Our cities too are divided along class lines. While one axis is that of rich and poor; other is that of educated and uneducated. Within educated, we have further categorization of professionals versus the rest. When property agents inform that a condominium is inhabited by ‘gentry’, they are building a class association to lure the customers. Even the per-square-foot rate of properties is defined by the inhabiting class.
Within these metropolitan condominiums, there are many which ensure ‘by rule’ that domestic help and other services providers do not use the main lift. Though a blatant display of class, we mutely accept it. What is even more interesting is that residents who belong to the so-called suppressed castes and talk aggressively against caste system too do not find this disturbing. They fail to realize that one class struggle cannot be different from other. Caste, after all, is a manifestation of class hierarchy of the yesteryears.
People often blame that members of a certain religious community live in ghettoes. We firmly hold on to this belief without realizing that almost each one does precisely the same. Choice of housing colony, location of city, choice of school for children, choice of market, choice of brands, patterns of consumption… everything is a manifestation of our class. While the metros have condominiums based on profession, buying capacity, etc., smaller cities have colonies based on language, region, caste, village, etc. Many a times these are not conscious choices. These cluster form automatically because as humans, we seek familiarity, which provides us a sense of belonging, safety and wellbeing. No wonder the issue of locals versus outsiders burns every nook and corner of the country. Be it a metropolis or a remote Himalayan village, the same story prevails – proving beyond doubt that we are hierarchy loving social animals.
There are many personal experiences that reinforce my belief that we are hierarchy loving animals. We simply cannot exist without this rating system. At one point of time I had two cars. One was a sedan and the other one was a hatchback. Wherever I visited my client’s offices, whether I would be allowed to park the car inside the compound depended on which car I was driving. The guard would simply not let me in when I rode a hatchback – this when he saw me visiting the place every fortnight.
When Deepti, my partner, served the army I often went to her workplace to pick her up. While wives of army personnel get a dependent card, husbands do not get one hence the guards on duty usually stopped me from entering the premise. It was very frustrating. When I shared this with a male army officer he suggested that in order to avoid inconvenience I should wear specific attire, i.e. sun glasses, tucked in collared t-shirt, jeans and shoes – to look like an officer. I tried it and had no further troubles. My appearance had boxed me visually, into a class.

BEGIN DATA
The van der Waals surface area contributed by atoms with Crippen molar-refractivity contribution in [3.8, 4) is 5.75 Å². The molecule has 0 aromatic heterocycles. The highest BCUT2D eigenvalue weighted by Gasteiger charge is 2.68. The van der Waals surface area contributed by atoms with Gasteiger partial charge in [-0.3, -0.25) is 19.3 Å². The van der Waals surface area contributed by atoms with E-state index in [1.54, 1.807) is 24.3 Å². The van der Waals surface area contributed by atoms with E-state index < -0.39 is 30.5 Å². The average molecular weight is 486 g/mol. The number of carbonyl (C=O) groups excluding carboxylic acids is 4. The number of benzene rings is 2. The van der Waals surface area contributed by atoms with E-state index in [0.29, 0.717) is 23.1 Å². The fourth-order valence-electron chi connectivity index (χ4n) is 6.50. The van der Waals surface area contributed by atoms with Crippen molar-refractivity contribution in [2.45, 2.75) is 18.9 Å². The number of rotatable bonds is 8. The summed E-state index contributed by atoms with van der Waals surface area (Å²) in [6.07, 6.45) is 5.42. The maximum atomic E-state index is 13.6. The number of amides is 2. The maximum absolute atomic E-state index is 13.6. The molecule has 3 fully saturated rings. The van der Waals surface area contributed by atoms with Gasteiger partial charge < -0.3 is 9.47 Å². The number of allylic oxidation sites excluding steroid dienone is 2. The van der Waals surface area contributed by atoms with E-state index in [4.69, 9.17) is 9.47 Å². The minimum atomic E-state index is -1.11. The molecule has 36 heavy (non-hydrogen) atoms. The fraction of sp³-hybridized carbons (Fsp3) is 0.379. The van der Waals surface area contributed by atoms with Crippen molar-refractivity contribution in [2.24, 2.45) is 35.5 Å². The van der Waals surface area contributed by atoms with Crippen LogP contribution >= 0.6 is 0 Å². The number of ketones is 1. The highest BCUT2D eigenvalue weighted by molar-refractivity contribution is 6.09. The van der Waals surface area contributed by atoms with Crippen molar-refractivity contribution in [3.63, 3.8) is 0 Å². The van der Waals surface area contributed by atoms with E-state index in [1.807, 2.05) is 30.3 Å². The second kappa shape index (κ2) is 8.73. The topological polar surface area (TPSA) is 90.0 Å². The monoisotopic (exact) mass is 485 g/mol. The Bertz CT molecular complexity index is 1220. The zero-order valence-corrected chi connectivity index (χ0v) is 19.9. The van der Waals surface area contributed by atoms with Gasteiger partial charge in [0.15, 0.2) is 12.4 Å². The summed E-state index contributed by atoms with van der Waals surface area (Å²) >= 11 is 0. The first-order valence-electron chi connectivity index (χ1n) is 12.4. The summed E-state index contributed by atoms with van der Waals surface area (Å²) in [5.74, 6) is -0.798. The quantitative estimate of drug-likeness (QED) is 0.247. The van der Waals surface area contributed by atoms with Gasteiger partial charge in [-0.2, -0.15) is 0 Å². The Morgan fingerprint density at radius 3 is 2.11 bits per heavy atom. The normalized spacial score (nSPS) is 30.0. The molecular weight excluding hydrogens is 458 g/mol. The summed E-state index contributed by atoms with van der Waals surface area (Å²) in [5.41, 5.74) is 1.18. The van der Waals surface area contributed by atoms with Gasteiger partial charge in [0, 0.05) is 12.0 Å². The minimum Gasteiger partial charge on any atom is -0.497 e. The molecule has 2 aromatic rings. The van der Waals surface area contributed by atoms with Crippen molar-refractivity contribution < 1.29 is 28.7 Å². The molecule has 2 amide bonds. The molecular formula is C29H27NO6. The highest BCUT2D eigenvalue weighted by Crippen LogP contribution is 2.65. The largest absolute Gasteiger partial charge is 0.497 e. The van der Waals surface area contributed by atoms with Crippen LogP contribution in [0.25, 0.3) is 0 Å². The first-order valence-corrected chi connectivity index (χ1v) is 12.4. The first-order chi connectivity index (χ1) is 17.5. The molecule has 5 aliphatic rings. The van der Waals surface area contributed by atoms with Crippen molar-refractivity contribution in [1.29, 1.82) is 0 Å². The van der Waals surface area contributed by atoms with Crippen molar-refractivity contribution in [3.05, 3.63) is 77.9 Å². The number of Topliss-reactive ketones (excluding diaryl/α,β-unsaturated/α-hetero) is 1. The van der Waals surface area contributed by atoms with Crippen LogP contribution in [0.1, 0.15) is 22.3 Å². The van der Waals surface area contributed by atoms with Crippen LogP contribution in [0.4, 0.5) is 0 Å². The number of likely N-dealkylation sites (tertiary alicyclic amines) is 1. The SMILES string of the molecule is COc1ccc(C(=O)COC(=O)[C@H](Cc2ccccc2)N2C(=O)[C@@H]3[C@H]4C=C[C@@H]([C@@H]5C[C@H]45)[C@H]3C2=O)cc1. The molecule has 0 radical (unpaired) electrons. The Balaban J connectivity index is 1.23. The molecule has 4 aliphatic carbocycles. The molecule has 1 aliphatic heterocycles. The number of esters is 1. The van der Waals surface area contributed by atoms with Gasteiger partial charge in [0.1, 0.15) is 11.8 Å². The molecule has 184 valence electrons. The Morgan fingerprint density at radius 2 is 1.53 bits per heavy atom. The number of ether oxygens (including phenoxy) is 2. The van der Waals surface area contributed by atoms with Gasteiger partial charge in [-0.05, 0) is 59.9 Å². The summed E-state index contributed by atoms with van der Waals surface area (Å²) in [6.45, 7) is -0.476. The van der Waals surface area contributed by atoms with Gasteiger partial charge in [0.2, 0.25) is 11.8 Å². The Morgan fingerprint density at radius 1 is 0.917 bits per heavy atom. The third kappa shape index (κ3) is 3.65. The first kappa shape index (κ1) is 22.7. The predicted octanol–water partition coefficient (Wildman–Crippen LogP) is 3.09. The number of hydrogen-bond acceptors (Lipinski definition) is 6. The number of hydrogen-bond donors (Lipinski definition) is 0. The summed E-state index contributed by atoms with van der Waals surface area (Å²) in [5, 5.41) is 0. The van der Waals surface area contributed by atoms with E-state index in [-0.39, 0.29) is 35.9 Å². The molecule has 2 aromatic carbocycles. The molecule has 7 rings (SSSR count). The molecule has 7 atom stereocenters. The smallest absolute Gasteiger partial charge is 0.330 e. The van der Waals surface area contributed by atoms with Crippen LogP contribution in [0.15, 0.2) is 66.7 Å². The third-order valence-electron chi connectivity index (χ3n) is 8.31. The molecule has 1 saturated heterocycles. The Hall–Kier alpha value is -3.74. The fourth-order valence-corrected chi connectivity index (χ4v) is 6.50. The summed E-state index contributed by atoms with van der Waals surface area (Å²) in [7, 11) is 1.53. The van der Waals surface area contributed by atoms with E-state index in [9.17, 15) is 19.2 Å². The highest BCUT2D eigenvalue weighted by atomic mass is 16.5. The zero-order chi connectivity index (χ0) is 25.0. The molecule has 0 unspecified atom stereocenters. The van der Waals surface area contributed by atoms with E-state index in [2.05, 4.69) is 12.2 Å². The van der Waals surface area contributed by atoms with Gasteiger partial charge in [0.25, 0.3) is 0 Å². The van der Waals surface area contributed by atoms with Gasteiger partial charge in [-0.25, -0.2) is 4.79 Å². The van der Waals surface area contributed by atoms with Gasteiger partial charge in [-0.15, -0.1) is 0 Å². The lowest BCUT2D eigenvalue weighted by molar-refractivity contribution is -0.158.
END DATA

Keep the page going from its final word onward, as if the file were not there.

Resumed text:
As we talk about the army, there is another interesting story. Army personnel salute the stars one wears and not the person who wears it. Hence, regiment, core, etc. does not matter. A captain always salutes anyone who is major and above. But sadly this code of conduct went for a toss when it came to officers serving the Military Nursing Service. Other army officers treated them as ‘lower’ officers hence abandoned the protocol. They even had problems with MNS officers wearing olive. Lady medical doctors were not able to visually maintain their hierarchy so in the garb of patient comfort they forced a dress change.
Simply put, the perception of class is omnipresent. We carry it everywhere. For predictability of behavior, I too unwittingly end up referring to the checklists. As a creative consultant, it helped me cut my pre-sales cycles. Due to this ‘ease’, avoiding it becomes a tough proposition. It demands constant realization and effort.
An almost similar effort is required to not be a casteist. In order to put in that ‘significant’ effort we have to be deeply impacted by the idea of caste. Sadly, that is not true for the privileged classes hence efforts get limited to verbal symbolism. And almost simultaneously, we turn a blind eye towards actions that sow the seeds of inequity in order to ‘not question’ our own class privileges. We like to believe that caste is an outcome of our uneducated or underdeveloped past even though it is nothing but continuity. By exerting or ‘living’ our class, we continuously perpetuate the idea of caste.
Technically, caste eradication and dream of a classless society is one and the same thing. If we truly want to do away with the caste system, we will have to consciously do away with all the constructs of hierarchy. Nurturing an ability to look at humans as individuals is a mountainous task. And until we move this mountain, the system of ‘caste’ is not going anywhere.
This article is part of a series of essays written to understand this rather complex reality which we often tend to simplify. The articles written and published so far are as follows –
1. System of Caste – My brush with caste and reservation
2. System of Caste – Genesis and Anatomy
3. System of Caste – A matter of identity
4. System of Caste – A hierarchical worldview